Updated: Jun 14, 2019
If your nonprofit is serious about long-term sustainability, succession planning needs to be part of the overall plan for the organization.
You’ve set goals, developed strategies, and trained staff to grow your presence in the community. It would be a shame to have that go to waste simply because a leader is leaving the organization. Change happens and your nonprofit should be ready.
Here are eight questions to ask about succession planning to get you started on the path to long-term success:
1. Is there a written succession plan?
BoardSource reports that only 27% of all organizations have a written executive succession plan. In the event the executive director or other another leader leave, there will be a transition time to not only figure out an interim leader but a process to identify a new one. Without a written plan, assumptions may be made that aren’t aligned with the overall vision and resources spent to start a process that should have already been happening.
2. How can the existing leader help with the transition process?
It can take months to find the right replacement even in the best of circumstances. The current leader can provide feedback about the organization from their unique perspective, identify skills and experience for the successor, and be involved in the succession plan.
3. Is an Interim Executive Director needed until the position is filled?
Nonprofit boards face challenges and one of the biggest is when an Executive Director or Chief Executive Officer leaves. Whether it is retirement or succession, the transition is an opportunity to refocus. The role of the board should be to set a new leader up for success. For many nonprofits, it makes sense to bring in an Interim Executive Director whose role is to lead the rest of the team through transition and give the board time to find the right permanent candidate. Often Interims have high level nonprofit experience. The Rayvan Group offers Interim Executive Director Services to guide your organization through change.
4. What is the chain of command for specific projects and tasks?
In addition to appointing an interim director, it may be necessary to put a transition plan in place to keep the organization moving forward in spite of changes. Communicate the plan to all levels of the organization to create continuity of process and trust in the remaining leadership team.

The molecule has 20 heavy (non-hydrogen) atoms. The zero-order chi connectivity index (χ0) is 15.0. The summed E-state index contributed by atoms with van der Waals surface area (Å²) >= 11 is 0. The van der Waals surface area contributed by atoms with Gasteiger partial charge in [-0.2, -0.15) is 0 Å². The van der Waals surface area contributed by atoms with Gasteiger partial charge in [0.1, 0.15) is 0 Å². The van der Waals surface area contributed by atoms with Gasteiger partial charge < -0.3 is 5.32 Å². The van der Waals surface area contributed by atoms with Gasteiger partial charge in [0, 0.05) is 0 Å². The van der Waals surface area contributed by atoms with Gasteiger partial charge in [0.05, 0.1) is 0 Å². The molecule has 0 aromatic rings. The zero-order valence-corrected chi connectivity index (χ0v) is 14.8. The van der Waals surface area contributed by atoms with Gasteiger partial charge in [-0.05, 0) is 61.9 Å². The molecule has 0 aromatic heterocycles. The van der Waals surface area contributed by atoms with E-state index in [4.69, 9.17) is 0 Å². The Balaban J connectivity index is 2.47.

5. Is there a written manual for processes and procedures?
The interim director and support staff may need a written manual for even the most common tasks like processing donations. If there is nothing written, it’s time to start documenting so you don’t leave the next team without guidance. Moving forward, make cross-training part of the workflow so you’re not left without the knowledge needed to continue.
6. What leadership style does the organization need for long-term sustainability?
Hint: It may be different than the style of the outgoing person.
7. What are the lessons learned from the major fundraising events?
What worked, what didn’t, and how will future events be different? You may need someone with specific experience, especially if you’re building community relations
(PR, volunteers, donors, etc.).
8. What are future challenges?
Anticipating these needs is key to long-term sustainability. If it is fundraising, then hiring a grant writer may be a solution. If it is better organized events, then revamp the teams responsible for planning and executing.
Succession planning for nonprofit organizations is vital to the people and communities being served. Our team is dedicated to helping nonprofit leaders grow in knowledge that they can pass to their leadership teams.
We are currently offering Strategy Days where we focus on topics like annual planning, board training on a specific issue like fundraising, succession planning, or confronting an issue specific to your nonprofit, to develop leaders in your organization.
Contact us to learn more!
480-251-4108 / www.therayvangroup.com